DreamWorks’ Katzenberg Sued Over Comcast Deal by Fundby
Ann Arbor employee fund says side deal is fiduciary breach
Executive set to receive profits in two Dreamworks’ units
DreamWorks Animation SKG Inc. Chief Executive Officer Jeffrey Katzenberg was accused in a lawsuit of shafting minority shareholders in the company’s $3.8 billion sale to Comcast Corp. by striking a side deal to enrich himself.
DreamWorks’ investors will have no say in the approval of the deal because Katzenberg controls about 60 percent of the shareholder vote through his ownership of the company’s Class B shares, according to the complaint.
The Ann Arbor City Employees Retirement System’s pension fund claimed the side deal will give the entertainment executive stakes in two lucrative DreamWorks’ units after the merger closes. Katzenberg is set to receive 7 percent of the profits from AwesomenessTV and another unit in perpetuity, an arrangement that pension fund says is a breach of his fiduciary duties.
“Had Katzenberg not received the extraordinarily valuable side deal, Comcast would have been required to increase the merger price to secure Katzenberg’s support,” the pension fund said in the complaint filed Monday in Delaware Chancery Court. The fund compared the arrangement to an equity rollover without any of the normal downside risks.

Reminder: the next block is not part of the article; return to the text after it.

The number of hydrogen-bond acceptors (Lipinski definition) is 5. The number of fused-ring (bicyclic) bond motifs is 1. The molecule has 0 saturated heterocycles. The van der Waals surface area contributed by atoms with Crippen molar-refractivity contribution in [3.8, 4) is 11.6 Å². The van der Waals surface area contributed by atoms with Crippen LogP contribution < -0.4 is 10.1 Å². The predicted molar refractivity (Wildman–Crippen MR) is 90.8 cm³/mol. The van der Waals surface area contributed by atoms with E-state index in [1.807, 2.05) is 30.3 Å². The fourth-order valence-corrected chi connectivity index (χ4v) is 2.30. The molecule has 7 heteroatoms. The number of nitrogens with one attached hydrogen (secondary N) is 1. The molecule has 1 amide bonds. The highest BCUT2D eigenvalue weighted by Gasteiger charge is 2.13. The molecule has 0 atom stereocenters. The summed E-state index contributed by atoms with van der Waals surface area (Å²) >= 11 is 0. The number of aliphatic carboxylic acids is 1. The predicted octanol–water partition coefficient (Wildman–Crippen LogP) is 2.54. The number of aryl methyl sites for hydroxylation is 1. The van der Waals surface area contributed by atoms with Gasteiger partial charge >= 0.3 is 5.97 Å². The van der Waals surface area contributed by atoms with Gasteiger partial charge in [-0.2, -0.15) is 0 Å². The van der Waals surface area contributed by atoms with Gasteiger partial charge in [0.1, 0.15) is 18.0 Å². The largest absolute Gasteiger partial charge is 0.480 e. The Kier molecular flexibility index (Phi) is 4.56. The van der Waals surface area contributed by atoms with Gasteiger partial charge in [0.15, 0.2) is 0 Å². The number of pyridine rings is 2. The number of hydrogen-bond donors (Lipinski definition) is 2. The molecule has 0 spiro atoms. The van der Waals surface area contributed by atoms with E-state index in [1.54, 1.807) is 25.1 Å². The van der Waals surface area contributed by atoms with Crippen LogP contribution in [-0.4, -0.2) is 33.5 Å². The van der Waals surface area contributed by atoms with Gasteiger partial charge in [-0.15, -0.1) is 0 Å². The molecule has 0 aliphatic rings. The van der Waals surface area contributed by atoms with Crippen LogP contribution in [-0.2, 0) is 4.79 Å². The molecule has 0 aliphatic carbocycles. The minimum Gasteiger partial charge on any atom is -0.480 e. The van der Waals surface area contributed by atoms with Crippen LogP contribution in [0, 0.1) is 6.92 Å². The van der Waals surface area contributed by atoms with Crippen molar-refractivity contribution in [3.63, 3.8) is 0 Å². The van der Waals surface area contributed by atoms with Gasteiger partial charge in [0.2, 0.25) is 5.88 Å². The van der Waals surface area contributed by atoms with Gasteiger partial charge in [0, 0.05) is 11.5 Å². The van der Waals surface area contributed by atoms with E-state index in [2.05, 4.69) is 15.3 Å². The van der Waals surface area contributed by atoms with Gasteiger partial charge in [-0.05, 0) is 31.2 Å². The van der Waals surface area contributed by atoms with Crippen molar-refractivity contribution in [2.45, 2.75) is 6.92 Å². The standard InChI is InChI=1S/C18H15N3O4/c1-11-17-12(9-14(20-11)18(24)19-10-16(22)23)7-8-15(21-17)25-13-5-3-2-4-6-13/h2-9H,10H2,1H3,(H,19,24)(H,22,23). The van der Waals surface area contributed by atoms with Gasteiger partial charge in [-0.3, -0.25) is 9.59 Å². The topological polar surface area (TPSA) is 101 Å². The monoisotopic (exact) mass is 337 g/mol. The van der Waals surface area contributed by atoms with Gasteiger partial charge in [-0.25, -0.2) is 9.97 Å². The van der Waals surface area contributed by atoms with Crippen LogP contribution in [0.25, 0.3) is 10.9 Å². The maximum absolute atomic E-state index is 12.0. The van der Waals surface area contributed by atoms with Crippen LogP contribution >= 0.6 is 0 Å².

Matthew Lifson, a spokesman for DreamWorks Animation, declined to comment on the lawsuit. Last week, Comcast Corp.’s NBCUniversal said the U.S. Justice Department cleared the company’s takeover of DreamWorks. NBCUniversal declined to comment on the lawsuit.
The animation studio struggled in the year before it announced the deal, reducing its annual film output and cutting jobs. As one of the last independent players in Hollywood, rumors of a potential sale had followed the maker of "Shrek" for years prior to the Comcast merger, announced in April.
The case is Ann Arbor City Employees Retirement System v. Katzenberg, 12507-CB, Delaware Court of Chancery (Wilmington).